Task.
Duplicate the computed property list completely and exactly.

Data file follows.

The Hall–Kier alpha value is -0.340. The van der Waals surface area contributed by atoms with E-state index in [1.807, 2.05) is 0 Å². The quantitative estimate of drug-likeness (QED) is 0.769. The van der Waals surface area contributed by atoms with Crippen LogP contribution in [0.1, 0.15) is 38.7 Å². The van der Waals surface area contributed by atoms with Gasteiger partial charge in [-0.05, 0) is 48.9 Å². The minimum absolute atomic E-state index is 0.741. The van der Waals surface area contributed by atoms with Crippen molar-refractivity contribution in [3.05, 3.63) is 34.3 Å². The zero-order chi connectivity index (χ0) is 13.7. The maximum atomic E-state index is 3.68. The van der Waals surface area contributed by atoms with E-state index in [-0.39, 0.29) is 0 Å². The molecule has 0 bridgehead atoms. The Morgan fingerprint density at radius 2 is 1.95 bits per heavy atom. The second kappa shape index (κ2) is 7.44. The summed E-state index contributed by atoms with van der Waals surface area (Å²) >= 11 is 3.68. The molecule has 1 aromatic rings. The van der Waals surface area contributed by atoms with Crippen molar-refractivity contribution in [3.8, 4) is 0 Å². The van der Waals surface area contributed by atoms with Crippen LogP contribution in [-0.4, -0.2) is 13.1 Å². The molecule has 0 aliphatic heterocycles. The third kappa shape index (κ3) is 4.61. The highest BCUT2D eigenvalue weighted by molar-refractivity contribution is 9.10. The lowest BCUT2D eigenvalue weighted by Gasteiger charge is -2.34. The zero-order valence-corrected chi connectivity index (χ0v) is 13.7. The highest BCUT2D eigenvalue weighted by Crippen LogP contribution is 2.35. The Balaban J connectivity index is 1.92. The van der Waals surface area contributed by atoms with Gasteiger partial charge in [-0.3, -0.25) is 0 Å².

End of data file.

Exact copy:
The Hall–Kier alpha value is -0.340. The van der Waals surface area contributed by atoms with E-state index in [1.807, 2.05) is 0 Å². The quantitative estimate of drug-likeness (QED) is 0.769. The van der Waals surface area contributed by atoms with Crippen LogP contribution in [0.1, 0.15) is 38.7 Å². The van der Waals surface area contributed by atoms with Gasteiger partial charge in [-0.05, 0) is 48.9 Å². The minimum absolute atomic E-state index is 0.741. The van der Waals surface area contributed by atoms with Crippen molar-refractivity contribution in [3.05, 3.63) is 34.3 Å². The zero-order chi connectivity index (χ0) is 13.7. The maximum atomic E-state index is 3.68. The van der Waals surface area contributed by atoms with E-state index in [-0.39, 0.29) is 0 Å². The molecule has 0 bridgehead atoms. The Morgan fingerprint density at radius 2 is 1.95 bits per heavy atom. The second kappa shape index (κ2) is 7.44. The summed E-state index contributed by atoms with van der Waals surface area (Å²) >= 11 is 3.68. The molecule has 1 aromatic rings. The van der Waals surface area contributed by atoms with Crippen molar-refractivity contribution in [3.8, 4) is 0 Å². The van der Waals surface area contributed by atoms with Crippen LogP contribution in [-0.4, -0.2) is 13.1 Å². The molecule has 0 aliphatic heterocycles. The third kappa shape index (κ3) is 4.61. The highest BCUT2D eigenvalue weighted by molar-refractivity contribution is 9.10. The lowest BCUT2D eigenvalue weighted by Gasteiger charge is -2.34. The zero-order valence-corrected chi connectivity index (χ0v) is 13.7. The highest BCUT2D eigenvalue weighted by Crippen LogP contribution is 2.35. The Balaban J connectivity index is 1.92. The van der Waals surface area contributed by atoms with Gasteiger partial charge in [-0.3, -0.25) is 0 Å².